1

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Pseudo-Fasting?

Answered on August 19, 2014
Created April 07, 2011 at 2:41 PM

I haven't tried IF, but wonder if anyone thinks this might be a suitable substitute.

I haven't tried it because I can relate to people who say they gorged so much at the end of it that they didn't think it worthwhile.

Instead of IF, a couple days per week (never two days in a row) I don't count calories but do purposely eat light: maybe a couple eggs for breakfast, 6 or 7 oz of salmon on spinach for lunch, and a modest dinner of maybe 5 oz of hamburger or lamburger. I haven't figured calories on this, but I'd be surprised if it's 1,500 calories (I'm 6'4 and weigh 218, down from 255 at Thanksgiving). The next day I go back to my usual diet consisting of a goodly amount of saturated fat and at least twice as much food as my "light" days." Whether I'm right or wrong, I do feel this has contributed to my weight loss.

I am not super hungry those days, but do definitely have some hunger pangs and desire more food.

Anyone see a problem with this? Is it any substitute for IF? I believe it is totally sustainable over the long-haul because I don't feel overly deprived.

39a1a0bc7855c084ac59df60fdf9c0dd

(1505)

on April 07, 2011
at 07:41 PM

Thanks, David. Very helpful.

E35e3d76547b18096a59c90029e7e107

(15613)

on April 07, 2011
at 06:15 PM

Totally, but I can imagine that for a lot of people losing the (possibly great, but ill-defined) benefits of autophagy, but reducing protein/muscle breakdown, while still keeping the increased insulin sentivity, leptin sensitivity, fat oxidation, decreased IGF etc would still be worth it. Alternatively, adequate (satiating) protein but reduced calories would be what a lot of people are aiming for for the sake of weight loss (like a PSMF http://en.wikipedia.org/wiki/Protein_Sparing_Modified_Fast)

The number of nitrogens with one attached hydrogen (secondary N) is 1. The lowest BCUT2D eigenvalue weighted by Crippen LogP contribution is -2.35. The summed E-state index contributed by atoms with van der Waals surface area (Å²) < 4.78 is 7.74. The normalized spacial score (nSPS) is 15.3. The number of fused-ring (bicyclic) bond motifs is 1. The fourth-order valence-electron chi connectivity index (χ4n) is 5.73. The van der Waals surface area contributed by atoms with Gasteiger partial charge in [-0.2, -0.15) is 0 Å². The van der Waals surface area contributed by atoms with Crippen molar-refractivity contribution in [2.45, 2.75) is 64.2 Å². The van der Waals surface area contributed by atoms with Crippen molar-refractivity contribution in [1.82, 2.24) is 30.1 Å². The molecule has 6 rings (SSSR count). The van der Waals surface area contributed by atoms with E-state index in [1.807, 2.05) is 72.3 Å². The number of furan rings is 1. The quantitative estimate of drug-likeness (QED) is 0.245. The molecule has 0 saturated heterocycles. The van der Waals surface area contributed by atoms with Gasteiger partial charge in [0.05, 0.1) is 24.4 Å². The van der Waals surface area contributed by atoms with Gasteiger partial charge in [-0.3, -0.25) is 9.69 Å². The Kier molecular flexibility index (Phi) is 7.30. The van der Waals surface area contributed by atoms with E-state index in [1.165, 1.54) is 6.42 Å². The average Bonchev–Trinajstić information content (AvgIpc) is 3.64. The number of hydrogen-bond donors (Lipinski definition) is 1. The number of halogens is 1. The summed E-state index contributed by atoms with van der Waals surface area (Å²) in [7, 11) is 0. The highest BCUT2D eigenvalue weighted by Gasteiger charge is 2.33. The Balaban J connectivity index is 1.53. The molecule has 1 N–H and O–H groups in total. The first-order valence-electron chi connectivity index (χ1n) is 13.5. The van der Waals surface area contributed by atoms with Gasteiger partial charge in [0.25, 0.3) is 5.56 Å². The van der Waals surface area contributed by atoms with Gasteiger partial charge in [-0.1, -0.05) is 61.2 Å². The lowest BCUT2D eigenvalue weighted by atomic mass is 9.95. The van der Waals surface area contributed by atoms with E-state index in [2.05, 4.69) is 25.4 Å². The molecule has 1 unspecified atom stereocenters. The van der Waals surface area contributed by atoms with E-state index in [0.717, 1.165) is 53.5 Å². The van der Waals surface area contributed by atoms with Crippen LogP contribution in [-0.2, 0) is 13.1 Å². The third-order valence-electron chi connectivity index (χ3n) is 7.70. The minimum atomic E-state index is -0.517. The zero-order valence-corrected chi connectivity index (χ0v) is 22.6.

4b97e3bb2ee4a9588783f5d56d687da1

(22913)

on April 07, 2011
at 05:50 PM

benefits, but not full autophagy unless those low calorie days are also very low protein days.

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10 Answers

6
E35e3d76547b18096a59c90029e7e107

(15613)

on April 07, 2011
at 03:09 PM

This is alternate day calorie restriction. It's good. Studies here and here.

The effect on health of alternate day calorie restriction: eating less and more than needed on alternate days prolongs life.

Restricting caloric intake to 60-70% of normal adult weight maintenance requirement prolongs lifespan 30-50% and confers near perfect health across a broad range of species. Every other day feeding produces similar effects in rodents, and profound beneficial physiologic changes have been demonstrated in the absence of weight loss in ob/ob mice. Since May 2003 we have experimented with alternate day calorie restriction, one day consuming 20-50% of estimated daily caloric requirement and the next day ad lib eating, and have observed health benefits starting in as little as two weeks, in insulin resistance, asthma, seasonal allergies, infectious diseases of viral, bacterial and fungal origin (viral URI, recurrent bacterial tonsillitis, chronic sinusitis, periodontal disease), autoimmune disorder (rheumatoid arthritis), osteoarthritis, symptoms due to CNS inflammatory lesions (Tourette's, Meniere's) cardiac arrhythmias (PVCs, atrial fibrillation), menopause related hot flashes.